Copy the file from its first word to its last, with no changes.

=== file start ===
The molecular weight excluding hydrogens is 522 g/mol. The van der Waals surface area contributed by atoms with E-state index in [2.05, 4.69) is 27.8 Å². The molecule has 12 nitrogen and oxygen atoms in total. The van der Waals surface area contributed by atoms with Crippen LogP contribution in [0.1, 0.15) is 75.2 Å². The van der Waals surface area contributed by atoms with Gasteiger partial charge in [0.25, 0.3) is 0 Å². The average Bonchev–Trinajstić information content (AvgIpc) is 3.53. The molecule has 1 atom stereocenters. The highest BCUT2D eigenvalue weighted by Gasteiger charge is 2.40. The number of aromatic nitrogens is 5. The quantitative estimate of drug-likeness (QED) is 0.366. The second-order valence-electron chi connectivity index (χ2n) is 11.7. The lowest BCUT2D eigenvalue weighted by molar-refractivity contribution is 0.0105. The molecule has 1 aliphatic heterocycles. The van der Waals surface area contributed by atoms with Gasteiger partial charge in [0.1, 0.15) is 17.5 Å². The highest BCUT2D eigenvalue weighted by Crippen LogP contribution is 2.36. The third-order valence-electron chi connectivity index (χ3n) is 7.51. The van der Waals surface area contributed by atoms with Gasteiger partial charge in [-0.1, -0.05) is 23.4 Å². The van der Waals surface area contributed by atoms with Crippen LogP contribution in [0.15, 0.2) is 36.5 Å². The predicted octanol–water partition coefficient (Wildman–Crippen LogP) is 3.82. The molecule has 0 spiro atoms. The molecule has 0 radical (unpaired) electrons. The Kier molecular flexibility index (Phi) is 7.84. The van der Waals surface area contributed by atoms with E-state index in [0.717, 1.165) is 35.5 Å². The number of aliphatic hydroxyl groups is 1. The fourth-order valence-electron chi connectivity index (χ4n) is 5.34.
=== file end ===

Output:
The molecular weight excluding hydrogens is 522 g/mol. The van der Waals surface area contributed by atoms with E-state index in [2.05, 4.69) is 27.8 Å². The molecule has 12 nitrogen and oxygen atoms in total. The van der Waals surface area contributed by atoms with Crippen LogP contribution in [0.1, 0.15) is 75.2 Å². The van der Waals surface area contributed by atoms with Gasteiger partial charge in [0.25, 0.3) is 0 Å². The average Bonchev–Trinajstić information content (AvgIpc) is 3.53. The molecule has 1 atom stereocenters. The highest BCUT2D eigenvalue weighted by Gasteiger charge is 2.40. The number of aromatic nitrogens is 5. The quantitative estimate of drug-likeness (QED) is 0.366. The second-order valence-electron chi connectivity index (χ2n) is 11.7. The lowest BCUT2D eigenvalue weighted by molar-refractivity contribution is 0.0105. The molecule has 1 aliphatic heterocycles. The van der Waals surface area contributed by atoms with Gasteiger partial charge in [0.1, 0.15) is 17.5 Å². The highest BCUT2D eigenvalue weighted by Crippen LogP contribution is 2.36. The third-order valence-electron chi connectivity index (χ3n) is 7.51. The van der Waals surface area contributed by atoms with Gasteiger partial charge in [-0.1, -0.05) is 23.4 Å². The van der Waals surface area contributed by atoms with Crippen LogP contribution in [0.15, 0.2) is 36.5 Å². The predicted octanol–water partition coefficient (Wildman–Crippen LogP) is 3.82. The molecule has 0 spiro atoms. The molecule has 0 radical (unpaired) electrons. The Kier molecular flexibility index (Phi) is 7.84. The van der Waals surface area contributed by atoms with E-state index in [0.717, 1.165) is 35.5 Å². The number of aliphatic hydroxyl groups is 1. The fourth-order valence-electron chi connectivity index (χ4n) is 5.34.